Sudden Emergency and Unavoidable Accident are two legal doctrines that commonly limit a plaintiff’s ability to recover from defendants. Sudden emergency refers to when a defendant had to react quickly to a change in conditions. Unavoidable accident refers to an incident that was no one’s fault. They are often mentioned and pleaded together as though they are the same thing, but they are not. They are discussed here separately, sudden emergency first.
In South Carolina, the courts recognize that under emergency circumstances individuals should not be held to the same level of care as individuals who act without the time pressure of an emergency situation. Thus, when a defendant is faced with a sudden emergency, the defendant’s actions will not be held to the standard of what a reasonably prudent driver would have done under ordinary circumstances, but rather to the standard of what a reasonably prudent driver would do under the specific emergency. So, even if the defendant didn’t take the wisest actions after the emergency, as long as they are actions that a reasonably prudent person could have taken, they are not considered negligent.
The courts unhelpfully define it as a “sudden or unexpected event or combination of circumstances which calls for immediate action.” So, a sudden emergency is basically just what you would expect an emergency to be. Also, the sudden emergency must not have not been brought about by the defendant’s own actions or negligence.
Although referred to as a defense, it isn’t a true defense, i.e. proof of a sudden emergency does not mean that the plaintiff will necessarily have no remedy. This is a good thing for plaintiffs. Even if a judge believes that reasonable people could not disagree as to whether there was a sudden emergency, the judge must still submit the case to the jury.
Today, in states like South Carolina, where comparative, not contributory, negligence is the rule, sudden emergency acts mostly for limiting the liability of defendants, but not in a rigid rule kind of way. Instead of simply dismissing the case against the defendant, the judge will simply instruct the jury to take into consideration the sudden emergency, and the fact of the sudden emergency will be thrown into the pot with the rest of the facts to determine how negligent the defendant was if at all. Haley v. Brown, (S.C. Ct. App. 2006). Since the jury will have to consider the conditions under which the defendant acted, the jury will likely come back with a lower verdict if they find the defendant guilty at all.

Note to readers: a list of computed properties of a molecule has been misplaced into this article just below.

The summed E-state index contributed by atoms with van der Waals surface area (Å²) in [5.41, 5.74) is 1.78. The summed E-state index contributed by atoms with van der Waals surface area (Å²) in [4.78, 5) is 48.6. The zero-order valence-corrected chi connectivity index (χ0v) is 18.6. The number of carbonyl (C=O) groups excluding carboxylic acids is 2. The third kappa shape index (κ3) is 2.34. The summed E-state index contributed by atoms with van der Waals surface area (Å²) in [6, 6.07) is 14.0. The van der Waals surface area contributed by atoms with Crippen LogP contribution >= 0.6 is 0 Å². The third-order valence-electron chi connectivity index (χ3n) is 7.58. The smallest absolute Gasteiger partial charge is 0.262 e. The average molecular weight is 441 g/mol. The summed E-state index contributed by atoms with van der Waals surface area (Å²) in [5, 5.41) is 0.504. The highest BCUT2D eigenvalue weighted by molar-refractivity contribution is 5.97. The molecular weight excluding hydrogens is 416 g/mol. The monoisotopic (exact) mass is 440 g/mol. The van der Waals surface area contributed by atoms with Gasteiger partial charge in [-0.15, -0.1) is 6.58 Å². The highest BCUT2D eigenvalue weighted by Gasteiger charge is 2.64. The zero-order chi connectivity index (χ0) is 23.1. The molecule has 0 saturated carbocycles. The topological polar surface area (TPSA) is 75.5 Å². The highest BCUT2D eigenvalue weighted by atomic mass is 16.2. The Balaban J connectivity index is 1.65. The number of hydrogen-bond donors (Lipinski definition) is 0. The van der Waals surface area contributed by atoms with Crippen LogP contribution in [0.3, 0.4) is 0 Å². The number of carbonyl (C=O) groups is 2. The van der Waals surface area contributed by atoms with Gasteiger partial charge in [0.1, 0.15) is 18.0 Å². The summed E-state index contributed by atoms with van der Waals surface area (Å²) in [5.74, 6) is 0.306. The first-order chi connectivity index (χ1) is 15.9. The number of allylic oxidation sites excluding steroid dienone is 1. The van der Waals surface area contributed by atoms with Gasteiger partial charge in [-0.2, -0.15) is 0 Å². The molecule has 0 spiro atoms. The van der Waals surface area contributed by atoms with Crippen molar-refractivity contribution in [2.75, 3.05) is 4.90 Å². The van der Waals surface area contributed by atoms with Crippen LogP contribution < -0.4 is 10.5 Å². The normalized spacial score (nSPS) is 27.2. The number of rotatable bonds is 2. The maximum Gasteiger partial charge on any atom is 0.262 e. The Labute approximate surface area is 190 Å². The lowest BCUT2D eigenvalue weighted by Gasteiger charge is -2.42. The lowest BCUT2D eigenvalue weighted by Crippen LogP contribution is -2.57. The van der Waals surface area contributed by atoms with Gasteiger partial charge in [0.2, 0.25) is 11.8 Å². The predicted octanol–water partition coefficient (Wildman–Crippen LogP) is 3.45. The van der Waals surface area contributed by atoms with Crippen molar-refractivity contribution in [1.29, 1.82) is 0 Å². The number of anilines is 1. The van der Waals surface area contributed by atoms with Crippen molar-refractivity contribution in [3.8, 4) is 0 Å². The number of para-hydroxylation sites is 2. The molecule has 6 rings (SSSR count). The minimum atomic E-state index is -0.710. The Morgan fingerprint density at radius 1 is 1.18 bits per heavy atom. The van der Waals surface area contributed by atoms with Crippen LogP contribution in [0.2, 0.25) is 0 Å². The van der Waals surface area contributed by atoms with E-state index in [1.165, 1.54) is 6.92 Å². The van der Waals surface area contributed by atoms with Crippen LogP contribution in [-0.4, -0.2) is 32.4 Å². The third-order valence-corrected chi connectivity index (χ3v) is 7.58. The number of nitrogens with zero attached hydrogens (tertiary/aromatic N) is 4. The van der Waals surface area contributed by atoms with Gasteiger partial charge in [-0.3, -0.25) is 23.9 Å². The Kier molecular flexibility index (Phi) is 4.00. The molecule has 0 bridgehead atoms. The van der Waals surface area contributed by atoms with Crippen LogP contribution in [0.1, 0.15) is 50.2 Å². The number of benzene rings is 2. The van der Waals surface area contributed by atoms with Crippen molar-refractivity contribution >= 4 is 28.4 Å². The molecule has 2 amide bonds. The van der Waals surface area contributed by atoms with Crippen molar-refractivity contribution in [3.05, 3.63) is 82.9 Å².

Unavoidable accident is the doctrine that no one is liable in a negligence suit for a pure or unavoidable accident. Basically, if no human acted negligently or willfully to cause anything that could have caused the accident, it fits within this doctrine. It is a “pure” accident in the sense, it happened by chance, not an accident in the sense of an "oops."
These are relatively rare, and if the jury is asked to consider whether there was an unavoidable accident when the evidence presented at trial does not tend to show that there was an unavoidable accident, the plaintiff has grounds to get a new trial. The thinking here is that once you introduce the idea to the jury that it may have been just an “accident” when of course no one intended to get into a car wreck poisons the jury against finding anyone at fault. For this reason, many states, but not South Carolina, have heavily criticized or abandoned the unavoidable accident doctrine altogether.
Robert Reeves, a personal injury lawyer with Reeves, Aiken, & Hightower practices in law in South Carolina.